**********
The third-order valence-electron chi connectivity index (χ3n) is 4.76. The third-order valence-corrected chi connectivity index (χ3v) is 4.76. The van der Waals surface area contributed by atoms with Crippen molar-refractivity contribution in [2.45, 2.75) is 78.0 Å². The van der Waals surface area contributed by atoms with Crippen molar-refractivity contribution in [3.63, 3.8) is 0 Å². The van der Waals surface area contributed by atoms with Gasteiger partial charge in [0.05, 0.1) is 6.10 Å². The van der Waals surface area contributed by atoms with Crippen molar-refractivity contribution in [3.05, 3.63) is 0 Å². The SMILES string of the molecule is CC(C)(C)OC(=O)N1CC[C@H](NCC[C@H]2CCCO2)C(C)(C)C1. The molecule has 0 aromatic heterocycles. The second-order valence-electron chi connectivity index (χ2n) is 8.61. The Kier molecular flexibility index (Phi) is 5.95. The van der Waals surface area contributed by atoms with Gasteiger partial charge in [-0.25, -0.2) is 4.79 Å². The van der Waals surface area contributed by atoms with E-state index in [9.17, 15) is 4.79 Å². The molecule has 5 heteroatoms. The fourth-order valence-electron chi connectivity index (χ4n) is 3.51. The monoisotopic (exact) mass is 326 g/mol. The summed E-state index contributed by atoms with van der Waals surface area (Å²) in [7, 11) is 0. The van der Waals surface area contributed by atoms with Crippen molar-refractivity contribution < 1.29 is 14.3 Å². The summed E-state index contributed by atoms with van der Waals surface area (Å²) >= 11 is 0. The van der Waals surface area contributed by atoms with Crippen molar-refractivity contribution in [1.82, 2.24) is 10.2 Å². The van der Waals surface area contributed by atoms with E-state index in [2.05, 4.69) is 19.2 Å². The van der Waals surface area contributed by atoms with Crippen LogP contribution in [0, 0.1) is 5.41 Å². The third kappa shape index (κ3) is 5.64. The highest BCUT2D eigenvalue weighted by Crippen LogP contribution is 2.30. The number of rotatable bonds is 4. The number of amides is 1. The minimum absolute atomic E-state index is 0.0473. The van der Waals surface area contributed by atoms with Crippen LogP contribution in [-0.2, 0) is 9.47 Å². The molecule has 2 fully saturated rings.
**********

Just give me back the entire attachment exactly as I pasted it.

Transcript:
The third-order valence-electron chi connectivity index (χ3n) is 4.76. The third-order valence-corrected chi connectivity index (χ3v) is 4.76. The van der Waals surface area contributed by atoms with Crippen molar-refractivity contribution in [2.45, 2.75) is 78.0 Å². The van der Waals surface area contributed by atoms with Crippen molar-refractivity contribution in [3.63, 3.8) is 0 Å². The van der Waals surface area contributed by atoms with Gasteiger partial charge in [0.05, 0.1) is 6.10 Å². The van der Waals surface area contributed by atoms with Crippen molar-refractivity contribution in [3.05, 3.63) is 0 Å². The SMILES string of the molecule is CC(C)(C)OC(=O)N1CC[C@H](NCC[C@H]2CCCO2)C(C)(C)C1. The molecule has 0 aromatic heterocycles. The second-order valence-electron chi connectivity index (χ2n) is 8.61. The Kier molecular flexibility index (Phi) is 5.95. The van der Waals surface area contributed by atoms with Gasteiger partial charge in [-0.25, -0.2) is 4.79 Å². The van der Waals surface area contributed by atoms with E-state index in [9.17, 15) is 4.79 Å². The molecule has 5 heteroatoms. The fourth-order valence-electron chi connectivity index (χ4n) is 3.51. The monoisotopic (exact) mass is 326 g/mol. The summed E-state index contributed by atoms with van der Waals surface area (Å²) in [7, 11) is 0. The van der Waals surface area contributed by atoms with Crippen molar-refractivity contribution < 1.29 is 14.3 Å². The summed E-state index contributed by atoms with van der Waals surface area (Å²) >= 11 is 0. The van der Waals surface area contributed by atoms with Crippen molar-refractivity contribution in [1.82, 2.24) is 10.2 Å². The van der Waals surface area contributed by atoms with E-state index in [2.05, 4.69) is 19.2 Å². The van der Waals surface area contributed by atoms with Crippen LogP contribution in [0, 0.1) is 5.41 Å². The third kappa shape index (κ3) is 5.64. The highest BCUT2D eigenvalue weighted by Crippen LogP contribution is 2.30. The number of rotatable bonds is 4. The number of amides is 1. The minimum absolute atomic E-state index is 0.0473. The van der Waals surface area contributed by atoms with Crippen LogP contribution in [-0.2, 0) is 9.47 Å². The molecule has 2 fully saturated rings.